Gehry and Dudamel: Making Beautiful Music Together … for LA’s Kids

DEEGAN ON LA-Take an old bank building, an underserved population, architect Frank Gehry and the LA Philharmonic led by Artistic Director Gustavo Dudamel, then mix them all together and you have a magnificent cocktail: a new home for “LAYO” – theLos Angeles Youth Orchestra, the youth program of the LA Philharmonic. 

The Phil is not the first arts organization to recognize the value of extending its brand away from its home space. New York City’s MoMA (Museum of Modern Art) successfully operates MoMAPS1 in the outer borough of Queens, and LACMA’s satellite campus concept was recently commended by the LA Timeseditorial board as “a great idea.” 

And why not reach out? An interest and proficiency in the arts can help round out a young person’s education, especially when the exposure starts early. The Phil already has YOLA programs at Exposition Park, Rampart, Westlake-MacArthur Park and the High School for the Arts which serve almost 1,000 kids ages 5-18. The Inglewood center will be able to double the number of kids benefiting from YOLA. 

An added plus of the LA Phil’s Inglewood plan is that it also showcases for young artists the work of master architect Frank Gehry. 

The spark for this development has been Gustavo Dudamel, (photo above) who has been with the Phil since 2009. He brought with him artistic excellence and a history of cultivating young musicians through a program in his native Venezuela called El Sistema, an after-school music education program that has grown into a network of youth and children's orchestras throughout that country.

With Gehry’s new building (rendering, left), and the Phil’s Los Angeles Youth Orchestra program, we will now have yet another YOLA satellite helping kids access music education. It’s been a long time since the now-closed Los Angeles Children’s Museum in downtown LA offered anything close, with their circa 1970s Lou Adler Recording Studio where kids with musical interests had a resource to help express their musical talents. The first YOLA location was created in Exposition Park in 2007, thirty years later.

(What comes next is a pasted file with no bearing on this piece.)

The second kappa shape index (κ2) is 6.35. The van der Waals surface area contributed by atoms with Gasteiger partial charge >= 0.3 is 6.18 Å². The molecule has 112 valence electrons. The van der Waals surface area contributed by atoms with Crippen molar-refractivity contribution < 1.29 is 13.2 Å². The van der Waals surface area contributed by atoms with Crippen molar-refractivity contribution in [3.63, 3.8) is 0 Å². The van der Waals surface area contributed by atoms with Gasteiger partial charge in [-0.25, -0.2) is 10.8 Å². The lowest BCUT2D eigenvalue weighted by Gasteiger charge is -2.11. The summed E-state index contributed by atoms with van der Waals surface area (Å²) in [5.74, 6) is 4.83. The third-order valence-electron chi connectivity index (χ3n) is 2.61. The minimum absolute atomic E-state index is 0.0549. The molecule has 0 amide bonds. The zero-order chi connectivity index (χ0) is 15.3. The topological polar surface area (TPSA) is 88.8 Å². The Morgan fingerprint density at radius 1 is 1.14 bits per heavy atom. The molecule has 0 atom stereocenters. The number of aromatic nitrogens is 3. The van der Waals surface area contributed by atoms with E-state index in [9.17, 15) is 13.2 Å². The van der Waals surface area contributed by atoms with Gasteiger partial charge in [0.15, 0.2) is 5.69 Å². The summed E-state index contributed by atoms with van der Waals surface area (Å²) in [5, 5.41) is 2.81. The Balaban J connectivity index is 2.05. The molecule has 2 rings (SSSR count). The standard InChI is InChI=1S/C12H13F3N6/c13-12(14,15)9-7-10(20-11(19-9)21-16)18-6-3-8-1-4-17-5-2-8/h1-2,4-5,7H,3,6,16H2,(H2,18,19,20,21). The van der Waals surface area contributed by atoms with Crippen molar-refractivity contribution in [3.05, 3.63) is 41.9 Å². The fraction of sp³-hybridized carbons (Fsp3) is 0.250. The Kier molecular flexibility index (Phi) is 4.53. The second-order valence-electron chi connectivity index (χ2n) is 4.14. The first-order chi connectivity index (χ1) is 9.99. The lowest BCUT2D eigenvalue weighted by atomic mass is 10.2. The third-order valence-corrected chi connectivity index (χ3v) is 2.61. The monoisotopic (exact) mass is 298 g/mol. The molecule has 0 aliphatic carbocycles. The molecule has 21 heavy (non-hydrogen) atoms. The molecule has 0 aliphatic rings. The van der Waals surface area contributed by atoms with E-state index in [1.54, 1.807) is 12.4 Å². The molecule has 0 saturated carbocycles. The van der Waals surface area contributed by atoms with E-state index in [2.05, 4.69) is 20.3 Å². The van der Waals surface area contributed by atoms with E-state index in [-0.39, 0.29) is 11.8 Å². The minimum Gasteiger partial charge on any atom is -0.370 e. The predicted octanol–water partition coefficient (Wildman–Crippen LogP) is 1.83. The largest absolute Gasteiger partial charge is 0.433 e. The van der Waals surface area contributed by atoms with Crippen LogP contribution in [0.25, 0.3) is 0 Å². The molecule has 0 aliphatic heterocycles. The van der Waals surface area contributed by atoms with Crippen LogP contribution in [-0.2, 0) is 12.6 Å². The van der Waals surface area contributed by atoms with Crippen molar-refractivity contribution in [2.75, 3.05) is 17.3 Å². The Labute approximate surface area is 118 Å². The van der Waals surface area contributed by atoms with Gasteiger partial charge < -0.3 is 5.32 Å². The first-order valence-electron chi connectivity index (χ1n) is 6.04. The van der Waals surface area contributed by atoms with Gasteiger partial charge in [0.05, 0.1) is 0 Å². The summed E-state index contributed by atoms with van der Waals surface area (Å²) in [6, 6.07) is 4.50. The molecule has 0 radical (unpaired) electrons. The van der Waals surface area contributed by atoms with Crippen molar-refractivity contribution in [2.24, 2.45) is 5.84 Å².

The desire to express musical talents is what drove Venezuela’s Simon Bolivar Youth Orchestra, an integral part of El Sistema. Economic chaos in Venezuela has severely cut into that program, showing what a thin membrane exists between the need for, and delivery of, arts education anywhere whether it be in Los Angeles or Caracas. 

The “humanities” and a “liberal arts” education used to be widely available upper education choices and fields of study. That changed with the growth of the youth population and the scarcity of jobs for them. The shift in education has been toward degrees attached to skills, and traditional colleges are being preempted by community colleges with associate degrees in specialized fields to better prepare kids for a shape-shifting workplace. But what should not be forgotten in this education paradigm shift is the importance of music and art. 

The Los Angeles Philharmonic, like the ballet and opera, is priced too high for most people to attend, even if they are fans of any of those high arts. Museums, on the other hand, have been able to lower prices and offer a range of “free days” that bring in lots of kids and families. Even better for museums is their innate ability as “educators” to provide arts programs for kids of all ages. The musical world is now heading in that direction and Frank Gehry as the architect is the icing on the cake for the Judith and Thomas L. Beckmen YOLA Center at Inglewood. 

What will Grey's building look like, and what will go on inside it? Known for his florid and imaginative lines, Genry insists that his new building“won’t be precious.”  

The former bank building, built in 1965, will be expanded by about one-third to hold performance spaces (visible through the windows to passersby) and rehearsal spaces, a music library, studios and storage. 

Where Gehry leaves off, once he has repurposed the building, Dudamel takes over, planning to double the size of the current 1,000-member youth program. There’s talk about residencies and outreach to underserved and underrepresented youth in Los Angeles. Dudamel knows from his success with El Sistem both in Venezuela and with the four existing YOLA programs how to make this happen. Gehry knows how to package the bricks, mortar and glass. 

Together, Gehry and Dudamel spell out a significant addition to the music landscape of our city – an achievement that all can drink a toast to.


(Tim Deegan is a civic activist whose DEEGAN ON LA weekly column about city planning, new urbanism, the environment, and the homeless appear in CityWatch. Tim can be reached at [email protected].) Edited for CityWatch by Linda Abrams.